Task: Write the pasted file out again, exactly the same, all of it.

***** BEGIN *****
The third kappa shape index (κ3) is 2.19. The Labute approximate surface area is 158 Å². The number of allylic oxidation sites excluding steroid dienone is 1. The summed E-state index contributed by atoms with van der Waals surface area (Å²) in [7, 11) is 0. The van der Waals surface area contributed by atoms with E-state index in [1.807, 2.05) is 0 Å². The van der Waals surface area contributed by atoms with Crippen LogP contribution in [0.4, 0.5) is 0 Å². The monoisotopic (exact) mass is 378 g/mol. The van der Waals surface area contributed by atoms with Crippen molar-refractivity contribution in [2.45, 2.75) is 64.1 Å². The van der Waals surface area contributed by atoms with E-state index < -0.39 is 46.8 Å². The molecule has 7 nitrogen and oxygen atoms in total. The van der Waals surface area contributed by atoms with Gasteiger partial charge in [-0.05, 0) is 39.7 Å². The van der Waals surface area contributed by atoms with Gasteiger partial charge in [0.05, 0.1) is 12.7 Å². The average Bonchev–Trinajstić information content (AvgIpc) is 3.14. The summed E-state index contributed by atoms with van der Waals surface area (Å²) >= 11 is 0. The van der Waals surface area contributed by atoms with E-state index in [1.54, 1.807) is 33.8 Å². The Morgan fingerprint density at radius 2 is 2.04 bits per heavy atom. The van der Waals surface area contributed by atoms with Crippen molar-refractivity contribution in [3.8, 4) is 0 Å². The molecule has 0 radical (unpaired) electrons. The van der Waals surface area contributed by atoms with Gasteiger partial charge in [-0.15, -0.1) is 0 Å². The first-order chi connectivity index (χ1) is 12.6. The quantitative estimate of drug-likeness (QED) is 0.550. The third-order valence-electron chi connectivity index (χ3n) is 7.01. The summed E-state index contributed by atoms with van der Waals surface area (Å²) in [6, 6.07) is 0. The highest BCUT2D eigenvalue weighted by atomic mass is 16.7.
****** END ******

The third kappa shape index (κ3) is 2.19. The Labute approximate surface area is 158 Å². The number of allylic oxidation sites excluding steroid dienone is 1. The summed E-state index contributed by atoms with van der Waals surface area (Å²) in [7, 11) is 0. The van der Waals surface area contributed by atoms with E-state index in [1.807, 2.05) is 0 Å². The van der Waals surface area contributed by atoms with Crippen LogP contribution in [0.4, 0.5) is 0 Å². The monoisotopic (exact) mass is 378 g/mol. The van der Waals surface area contributed by atoms with Crippen molar-refractivity contribution in [2.45, 2.75) is 64.1 Å². The van der Waals surface area contributed by atoms with E-state index < -0.39 is 46.8 Å². The molecule has 7 nitrogen and oxygen atoms in total. The van der Waals surface area contributed by atoms with Gasteiger partial charge in [-0.05, 0) is 39.7 Å². The van der Waals surface area contributed by atoms with Gasteiger partial charge in [0.05, 0.1) is 12.7 Å². The average Bonchev–Trinajstić information content (AvgIpc) is 3.14. The summed E-state index contributed by atoms with van der Waals surface area (Å²) >= 11 is 0. The van der Waals surface area contributed by atoms with E-state index in [1.54, 1.807) is 33.8 Å². The Morgan fingerprint density at radius 2 is 2.04 bits per heavy atom. The van der Waals surface area contributed by atoms with Crippen molar-refractivity contribution in [3.8, 4) is 0 Å². The molecule has 0 radical (unpaired) electrons. The van der Waals surface area contributed by atoms with Gasteiger partial charge in [-0.15, -0.1) is 0 Å². The first-order chi connectivity index (χ1) is 12.6. The quantitative estimate of drug-likeness (QED) is 0.550. The third-order valence-electron chi connectivity index (χ3n) is 7.01. The summed E-state index contributed by atoms with van der Waals surface area (Å²) in [6, 6.07) is 0. The highest BCUT2D eigenvalue weighted by atomic mass is 16.7.